The 10 Best Classic Animated Movies of the 1930s, Ranked

The 1930s is when film animation really started taking off. These classic works of animation remain among the best of the decade.
The 10 Best Classic Animated Movies of the 1930s, Ranked

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Film animation has had a long, storied history. Starting in the late 1800s with proto-animation techniques and progressing through the next century-and-a-half as newer techniques were invented, animation really set itself apart as a unique kind of art form.

Some of the most notable firsts include Gertie the Dinosaur (1914) and The Adventures of Prince Achmed (1926). But it wasn't until the 1930s when prominent animation figures started making a name for themselves.

In the 1930s, high-quality animated shorts began appearing in movie theaters—and we got so many masterpieces during that era, which went on the influence the art form in significant ways.

Here are my picks for the greatest animated movies of the 1930s that represent the best of the medium's humble beginnings.

10. The Old Mill (1937)

While Warner Bros. gave us Merrie Melodies, Walt Disney gave us Silly Symphony—cartoons that featured characters beyond Mickey Mouse.

One of the most notable entries was The Old Mill, an opus from Wilfred Jackson, which centers on a group of animals dealing with a strong thunderstorm that destroys their habitat.

Directed by one of the most crucial figures behind the iconic Steamboat Willie, every innovation in this animated short film came to influence and improve other Disney projects, both big and small.

This short film effectively captures animal movements, sounds, and behaviors, as well as their environment. More importantly, it's a timeless fable about animals dealing with misfortune in a whimsical way.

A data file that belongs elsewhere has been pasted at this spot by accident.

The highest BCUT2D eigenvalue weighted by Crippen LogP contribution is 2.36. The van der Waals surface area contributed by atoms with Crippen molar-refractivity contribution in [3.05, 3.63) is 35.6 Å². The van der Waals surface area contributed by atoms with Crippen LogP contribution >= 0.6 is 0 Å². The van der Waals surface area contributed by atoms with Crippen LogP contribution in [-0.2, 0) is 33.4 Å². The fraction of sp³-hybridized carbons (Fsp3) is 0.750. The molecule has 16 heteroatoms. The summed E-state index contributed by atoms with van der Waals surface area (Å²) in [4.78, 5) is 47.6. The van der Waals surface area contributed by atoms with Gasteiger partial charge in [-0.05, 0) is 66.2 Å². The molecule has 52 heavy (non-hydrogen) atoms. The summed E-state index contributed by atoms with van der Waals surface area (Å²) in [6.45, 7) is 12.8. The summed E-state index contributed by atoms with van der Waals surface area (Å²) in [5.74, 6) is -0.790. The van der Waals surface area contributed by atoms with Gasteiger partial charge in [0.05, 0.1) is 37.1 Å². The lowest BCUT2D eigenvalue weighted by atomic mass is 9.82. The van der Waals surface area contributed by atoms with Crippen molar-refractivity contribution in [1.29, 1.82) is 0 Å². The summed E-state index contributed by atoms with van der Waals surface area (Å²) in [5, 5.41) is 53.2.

9. Thru the Mirror (1936)

Would you believe me if I said the 1930s gave us a pretty psychedelic animated short movie? One that features the world-famous Mickey Mouse? Well, believe it! That short is called Thru the Mirror.

Thru the Mirror finds the future Disney mascot passing through his mirror and entering a bizarre world where everyday objects come to life. He joins a pair of gloves and a group of cards in a dance number, only for the latter group to chase him off.

Taking inspiration from Alice in Wonderland, Thru the Mirror is a cornucopia of colorful animation and music—and it's fun to see Mickey show off his moves with a large pair of gloves that look like his own.

8. The Ugly Duckling (1939)

The last short of the Silly Symphony series, The Ugly Duckling is based on one of the most definitive Hans Christian Andersen fairy tales. It's actually the second version, with a black-and-white version back in 1931.

This story about a cygnet braving rejection won an Academy Award for Best Short (Cartoons). It successfully tugs at our emotions as we watch the duckling's pain and struggles.

But there's also a sweetness from the cygnet, especially as he grows into a swan. The Ugly Duckling is a simple animated gem.

7. Three Little Pigs (1933)

The pigs of Three Little Pigs are classic icons of their own right. When this one debuted in 1933, numerous theaters featured the short for months.

Three Little Pigs simply adapts the well-known fable, consisting of three pig brothers—Fifer (who plays the flute), Fiddler (who plays the violin), and Practical (who always works)—building their own houses and staying away from the Big Bad Wolf.

Each of the pigs has his own charm, and their antics made them iconic to this day. Eventually, they received an Oscar for animated short film, propelling them (and the Disney brand) into popularity.